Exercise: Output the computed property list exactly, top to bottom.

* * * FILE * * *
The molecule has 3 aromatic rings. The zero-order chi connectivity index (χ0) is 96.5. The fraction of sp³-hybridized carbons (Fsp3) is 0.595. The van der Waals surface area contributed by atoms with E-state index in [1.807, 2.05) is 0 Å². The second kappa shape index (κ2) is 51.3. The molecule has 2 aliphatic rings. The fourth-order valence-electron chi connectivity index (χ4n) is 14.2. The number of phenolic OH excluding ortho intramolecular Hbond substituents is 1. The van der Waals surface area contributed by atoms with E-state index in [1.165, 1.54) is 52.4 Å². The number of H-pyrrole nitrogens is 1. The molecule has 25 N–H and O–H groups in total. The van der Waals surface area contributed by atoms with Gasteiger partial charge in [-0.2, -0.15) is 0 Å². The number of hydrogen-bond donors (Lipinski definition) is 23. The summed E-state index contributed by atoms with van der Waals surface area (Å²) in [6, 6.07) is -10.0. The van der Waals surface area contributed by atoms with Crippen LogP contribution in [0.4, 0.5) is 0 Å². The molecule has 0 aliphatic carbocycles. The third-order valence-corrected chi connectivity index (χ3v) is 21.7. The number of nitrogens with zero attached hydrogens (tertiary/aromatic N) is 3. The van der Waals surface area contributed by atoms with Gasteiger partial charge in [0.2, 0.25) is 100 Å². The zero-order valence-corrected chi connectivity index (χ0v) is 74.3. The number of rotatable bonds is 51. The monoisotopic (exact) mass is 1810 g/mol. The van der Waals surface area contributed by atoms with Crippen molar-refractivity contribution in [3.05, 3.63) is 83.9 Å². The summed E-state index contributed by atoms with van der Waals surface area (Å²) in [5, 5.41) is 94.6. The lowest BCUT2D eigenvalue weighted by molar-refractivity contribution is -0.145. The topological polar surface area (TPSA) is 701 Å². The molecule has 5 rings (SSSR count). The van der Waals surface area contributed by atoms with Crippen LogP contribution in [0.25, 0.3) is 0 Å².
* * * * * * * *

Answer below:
The molecule has 3 aromatic rings. The zero-order chi connectivity index (χ0) is 96.5. The fraction of sp³-hybridized carbons (Fsp3) is 0.595. The van der Waals surface area contributed by atoms with E-state index in [1.807, 2.05) is 0 Å². The second kappa shape index (κ2) is 51.3. The molecule has 2 aliphatic rings. The fourth-order valence-electron chi connectivity index (χ4n) is 14.2. The number of phenolic OH excluding ortho intramolecular Hbond substituents is 1. The van der Waals surface area contributed by atoms with E-state index in [1.165, 1.54) is 52.4 Å². The number of H-pyrrole nitrogens is 1. The molecule has 25 N–H and O–H groups in total. The van der Waals surface area contributed by atoms with Gasteiger partial charge in [-0.2, -0.15) is 0 Å². The number of hydrogen-bond donors (Lipinski definition) is 23. The summed E-state index contributed by atoms with van der Waals surface area (Å²) in [6, 6.07) is -10.0. The van der Waals surface area contributed by atoms with Crippen LogP contribution in [0.4, 0.5) is 0 Å². The molecule has 0 aliphatic carbocycles. The third-order valence-corrected chi connectivity index (χ3v) is 21.7. The number of nitrogens with zero attached hydrogens (tertiary/aromatic N) is 3. The van der Waals surface area contributed by atoms with Gasteiger partial charge in [0.2, 0.25) is 100 Å². The zero-order valence-corrected chi connectivity index (χ0v) is 74.3. The number of rotatable bonds is 51. The monoisotopic (exact) mass is 1810 g/mol. The van der Waals surface area contributed by atoms with Crippen molar-refractivity contribution in [3.05, 3.63) is 83.9 Å². The summed E-state index contributed by atoms with van der Waals surface area (Å²) in [5, 5.41) is 94.6. The lowest BCUT2D eigenvalue weighted by molar-refractivity contribution is -0.145. The topological polar surface area (TPSA) is 701 Å². The molecule has 5 rings (SSSR count). The van der Waals surface area contributed by atoms with Crippen LogP contribution in [0.25, 0.3) is 0 Å².